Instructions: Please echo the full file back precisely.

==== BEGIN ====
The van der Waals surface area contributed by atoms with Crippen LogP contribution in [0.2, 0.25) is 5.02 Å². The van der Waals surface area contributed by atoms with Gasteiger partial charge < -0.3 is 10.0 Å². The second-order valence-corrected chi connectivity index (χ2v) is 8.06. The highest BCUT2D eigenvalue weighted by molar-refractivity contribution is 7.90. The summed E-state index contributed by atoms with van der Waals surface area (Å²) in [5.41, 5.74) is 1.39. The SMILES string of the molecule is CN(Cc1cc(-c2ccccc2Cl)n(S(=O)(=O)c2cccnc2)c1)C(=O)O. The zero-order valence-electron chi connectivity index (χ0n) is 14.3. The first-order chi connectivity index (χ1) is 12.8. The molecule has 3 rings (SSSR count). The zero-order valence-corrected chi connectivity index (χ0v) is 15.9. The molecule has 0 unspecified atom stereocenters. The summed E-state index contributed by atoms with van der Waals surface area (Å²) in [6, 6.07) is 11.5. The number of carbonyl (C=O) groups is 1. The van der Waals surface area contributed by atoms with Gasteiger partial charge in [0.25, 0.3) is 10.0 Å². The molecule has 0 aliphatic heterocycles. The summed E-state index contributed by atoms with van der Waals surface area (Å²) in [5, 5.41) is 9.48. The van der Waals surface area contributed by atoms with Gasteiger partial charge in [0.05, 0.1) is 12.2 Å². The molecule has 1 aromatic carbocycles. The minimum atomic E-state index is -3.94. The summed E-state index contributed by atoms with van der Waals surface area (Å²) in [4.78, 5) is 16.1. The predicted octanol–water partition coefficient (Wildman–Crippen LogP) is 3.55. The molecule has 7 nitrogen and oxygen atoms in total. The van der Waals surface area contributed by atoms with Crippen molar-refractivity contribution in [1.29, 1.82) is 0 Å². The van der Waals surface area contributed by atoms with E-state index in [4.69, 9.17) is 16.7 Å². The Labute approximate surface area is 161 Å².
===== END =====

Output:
The van der Waals surface area contributed by atoms with Crippen LogP contribution in [0.2, 0.25) is 5.02 Å². The van der Waals surface area contributed by atoms with Gasteiger partial charge < -0.3 is 10.0 Å². The second-order valence-corrected chi connectivity index (χ2v) is 8.06. The highest BCUT2D eigenvalue weighted by molar-refractivity contribution is 7.90. The summed E-state index contributed by atoms with van der Waals surface area (Å²) in [5.41, 5.74) is 1.39. The SMILES string of the molecule is CN(Cc1cc(-c2ccccc2Cl)n(S(=O)(=O)c2cccnc2)c1)C(=O)O. The zero-order valence-electron chi connectivity index (χ0n) is 14.3. The first-order chi connectivity index (χ1) is 12.8. The molecule has 3 rings (SSSR count). The zero-order valence-corrected chi connectivity index (χ0v) is 15.9. The molecule has 0 unspecified atom stereocenters. The summed E-state index contributed by atoms with van der Waals surface area (Å²) in [6, 6.07) is 11.5. The number of carbonyl (C=O) groups is 1. The van der Waals surface area contributed by atoms with Gasteiger partial charge in [0.25, 0.3) is 10.0 Å². The molecule has 0 aliphatic heterocycles. The summed E-state index contributed by atoms with van der Waals surface area (Å²) in [5, 5.41) is 9.48. The van der Waals surface area contributed by atoms with Gasteiger partial charge in [0.05, 0.1) is 12.2 Å². The molecule has 1 aromatic carbocycles. The minimum atomic E-state index is -3.94. The summed E-state index contributed by atoms with van der Waals surface area (Å²) in [4.78, 5) is 16.1. The predicted octanol–water partition coefficient (Wildman–Crippen LogP) is 3.55. The molecule has 7 nitrogen and oxygen atoms in total. The van der Waals surface area contributed by atoms with Crippen molar-refractivity contribution in [1.29, 1.82) is 0 Å². The van der Waals surface area contributed by atoms with E-state index in [4.69, 9.17) is 16.7 Å². The Labute approximate surface area is 161 Å².